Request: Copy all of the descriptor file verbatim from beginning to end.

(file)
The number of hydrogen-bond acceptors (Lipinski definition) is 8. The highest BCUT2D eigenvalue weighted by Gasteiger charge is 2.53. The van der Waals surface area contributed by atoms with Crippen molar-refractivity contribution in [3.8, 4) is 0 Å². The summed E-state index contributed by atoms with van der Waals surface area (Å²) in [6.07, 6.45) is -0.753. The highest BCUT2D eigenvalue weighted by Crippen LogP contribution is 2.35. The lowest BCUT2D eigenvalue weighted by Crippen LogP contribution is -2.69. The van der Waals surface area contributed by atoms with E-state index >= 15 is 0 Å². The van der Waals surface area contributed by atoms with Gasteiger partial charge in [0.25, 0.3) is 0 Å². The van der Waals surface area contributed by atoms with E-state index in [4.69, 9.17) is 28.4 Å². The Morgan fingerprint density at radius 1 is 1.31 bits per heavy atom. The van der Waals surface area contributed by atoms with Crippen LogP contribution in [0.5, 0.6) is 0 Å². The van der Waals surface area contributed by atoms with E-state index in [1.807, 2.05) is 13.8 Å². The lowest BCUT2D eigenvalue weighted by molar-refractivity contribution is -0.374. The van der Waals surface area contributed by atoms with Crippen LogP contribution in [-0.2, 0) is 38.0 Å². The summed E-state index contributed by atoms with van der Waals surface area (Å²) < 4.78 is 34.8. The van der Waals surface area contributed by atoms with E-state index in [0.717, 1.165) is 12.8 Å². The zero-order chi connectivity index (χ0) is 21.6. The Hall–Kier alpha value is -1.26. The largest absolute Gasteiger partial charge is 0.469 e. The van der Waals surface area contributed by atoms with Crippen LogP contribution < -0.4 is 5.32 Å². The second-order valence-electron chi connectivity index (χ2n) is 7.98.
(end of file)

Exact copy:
The number of hydrogen-bond acceptors (Lipinski definition) is 8. The highest BCUT2D eigenvalue weighted by Gasteiger charge is 2.53. The van der Waals surface area contributed by atoms with Crippen molar-refractivity contribution in [3.8, 4) is 0 Å². The summed E-state index contributed by atoms with van der Waals surface area (Å²) in [6.07, 6.45) is -0.753. The highest BCUT2D eigenvalue weighted by Crippen LogP contribution is 2.35. The lowest BCUT2D eigenvalue weighted by Crippen LogP contribution is -2.69. The van der Waals surface area contributed by atoms with E-state index >= 15 is 0 Å². The van der Waals surface area contributed by atoms with Gasteiger partial charge in [0.25, 0.3) is 0 Å². The van der Waals surface area contributed by atoms with E-state index in [4.69, 9.17) is 28.4 Å². The Morgan fingerprint density at radius 1 is 1.31 bits per heavy atom. The van der Waals surface area contributed by atoms with Crippen LogP contribution in [0.5, 0.6) is 0 Å². The van der Waals surface area contributed by atoms with E-state index in [1.807, 2.05) is 13.8 Å². The lowest BCUT2D eigenvalue weighted by molar-refractivity contribution is -0.374. The van der Waals surface area contributed by atoms with Crippen LogP contribution in [-0.2, 0) is 38.0 Å². The summed E-state index contributed by atoms with van der Waals surface area (Å²) < 4.78 is 34.8. The van der Waals surface area contributed by atoms with E-state index in [0.717, 1.165) is 12.8 Å². The zero-order chi connectivity index (χ0) is 21.6. The Hall–Kier alpha value is -1.26. The largest absolute Gasteiger partial charge is 0.469 e. The van der Waals surface area contributed by atoms with Crippen LogP contribution < -0.4 is 5.32 Å². The second-order valence-electron chi connectivity index (χ2n) is 7.98.